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Courting Danger Postgame stampedes are on the rise, and players are paying the price

March 15, 2004
March 15, 2004

Table of Contents
March 15, 2004

High School Sports
  • Thanks to a selfless coach, the sons of Mexican migrants in a dirt-poor California town turned their backs on drugs and gangs and built an athletic dynasty. But what would they do without him?

Courting Danger Postgame stampedes are on the rise, and players are paying the price

Edited by Mark Bechtel and Sridhar Pappu

After Oklahoma State beat Texas 76-67 at home to clinch a share
of the Big 12 title on March 1, hundreds of Cowboys fans stormed
the court. "I had dreams last night it was going to end with fans
on the court celebrating," Oklahoma State forward Joey Graham
said. Not everyone found the situation so dreamy--especially
courtside photographers caught in the bedlam. "There was just a
wave of kids coming over the top of me," says Greg Nelson. "I got
run over. I was scared. It was just a total mess." That was
insignificant compared with what happened on Feb. 6, when Tucson
High senior Joe Kay was trampled by classmates who rushed the
floor after Kay scored the final basket in a 62-54 win over
Salpointe Catholic. Kay, who had just signed a volleyball
scholarship to Stanford, suffered a broken jaw and a torn carotid
artery, which led to a stroke. (Stanford has said it will honor
his scholarship even though Kay may never walk again.)

This is an article from the March 15, 2004 issue Original Layout

Fans storming the court is nothing new, but stampedes appear to
be more frequent. Said Louisville coach Rick Pitino, "It's just
gotten to where any win you get, [it's] 'Let's storm the court.'"
With March Madness nearing full swing, the trend shows no signs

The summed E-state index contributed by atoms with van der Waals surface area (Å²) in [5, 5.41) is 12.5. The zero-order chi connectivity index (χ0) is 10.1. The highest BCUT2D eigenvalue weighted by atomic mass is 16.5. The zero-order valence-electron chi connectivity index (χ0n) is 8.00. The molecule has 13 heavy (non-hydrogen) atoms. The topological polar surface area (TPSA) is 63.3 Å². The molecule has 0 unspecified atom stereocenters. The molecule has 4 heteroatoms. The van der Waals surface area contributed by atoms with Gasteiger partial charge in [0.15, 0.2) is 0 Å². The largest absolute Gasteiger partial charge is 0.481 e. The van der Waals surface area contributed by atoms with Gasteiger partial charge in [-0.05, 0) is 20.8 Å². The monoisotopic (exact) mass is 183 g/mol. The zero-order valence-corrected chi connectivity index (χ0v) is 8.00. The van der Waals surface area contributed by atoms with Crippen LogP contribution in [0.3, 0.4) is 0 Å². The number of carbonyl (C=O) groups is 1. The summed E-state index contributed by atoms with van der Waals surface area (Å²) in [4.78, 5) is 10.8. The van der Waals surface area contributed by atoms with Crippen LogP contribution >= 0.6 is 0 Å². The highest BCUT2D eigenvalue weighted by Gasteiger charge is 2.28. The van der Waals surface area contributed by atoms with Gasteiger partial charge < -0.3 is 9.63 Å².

of letting up. "This has been building for a long time," says
Charles Bloom, a spokesman for the SEC, which spearheaded a 2003
summit on fan behavior. "And it's incredibly difficult to
control."

The hysteria is not confined to basketball. In 2002 a 67-year-old
sheriff's deputy lost consciousness after being overrun by
Clemson fans hell-bent on tearing down the goalposts. Last fall
after West Virginia upset Virginia Tech police used pepper spray
to disperse unruly celebrants. That approach, says crowd
psychologist and Murray State professor Dan Wann, is a mistake.
Wann praises schools that, for football games, have installed
collapsible goalposts, which dissuade fans from charging the
field. At basketball games he suggests devoting an aisle to fans
who want to file onto the floor after a cooldown period. The
idea, he says, is to contain rather than confront postgame
mayhem. Says Wann, "Schools need to make rules and be patient
until spectators adjust."

COLOR PHOTO: JASON DEPROSPERO/THE DOMINION POST/AP (FAN WITHPOLICE)COLOR PHOTO: LANCE MURPHEY/AP (BASKETBALL FANS) TOO HAPPY Officials wonder if clear-cut rules will stop thecelebrations.COLOR PHOTO: MARY ANN CHASTAIN/AP (FAN ON GOALPOST)